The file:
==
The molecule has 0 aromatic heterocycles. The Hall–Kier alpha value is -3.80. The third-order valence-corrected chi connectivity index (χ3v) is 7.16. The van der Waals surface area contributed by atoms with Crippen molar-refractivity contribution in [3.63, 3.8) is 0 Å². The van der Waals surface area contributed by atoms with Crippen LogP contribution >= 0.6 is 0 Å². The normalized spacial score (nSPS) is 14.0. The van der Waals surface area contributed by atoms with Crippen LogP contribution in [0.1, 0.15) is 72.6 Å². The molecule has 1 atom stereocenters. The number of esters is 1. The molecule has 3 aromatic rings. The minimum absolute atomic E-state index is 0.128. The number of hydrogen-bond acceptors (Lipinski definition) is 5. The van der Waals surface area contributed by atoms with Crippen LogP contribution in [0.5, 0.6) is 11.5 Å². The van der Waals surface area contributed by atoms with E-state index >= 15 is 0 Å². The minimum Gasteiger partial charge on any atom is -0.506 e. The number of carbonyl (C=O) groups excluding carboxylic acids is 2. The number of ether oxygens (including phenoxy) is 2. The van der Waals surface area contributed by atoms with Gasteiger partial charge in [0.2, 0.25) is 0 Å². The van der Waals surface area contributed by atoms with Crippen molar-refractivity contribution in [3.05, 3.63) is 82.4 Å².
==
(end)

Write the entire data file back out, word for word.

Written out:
The molecule has 0 aromatic heterocycles. The Hall–Kier alpha value is -3.80. The third-order valence-corrected chi connectivity index (χ3v) is 7.16. The van der Waals surface area contributed by atoms with Crippen molar-refractivity contribution in [3.63, 3.8) is 0 Å². The van der Waals surface area contributed by atoms with Crippen LogP contribution >= 0.6 is 0 Å². The normalized spacial score (nSPS) is 14.0. The van der Waals surface area contributed by atoms with Crippen LogP contribution in [0.1, 0.15) is 72.6 Å². The molecule has 1 atom stereocenters. The number of esters is 1. The molecule has 3 aromatic rings. The minimum absolute atomic E-state index is 0.128. The number of hydrogen-bond acceptors (Lipinski definition) is 5. The van der Waals surface area contributed by atoms with Crippen LogP contribution in [0.5, 0.6) is 11.5 Å². The van der Waals surface area contributed by atoms with E-state index >= 15 is 0 Å². The minimum Gasteiger partial charge on any atom is -0.506 e. The number of carbonyl (C=O) groups excluding carboxylic acids is 2. The number of ether oxygens (including phenoxy) is 2. The van der Waals surface area contributed by atoms with Gasteiger partial charge in [0.2, 0.25) is 0 Å². The van der Waals surface area contributed by atoms with Crippen molar-refractivity contribution in [3.05, 3.63) is 82.4 Å².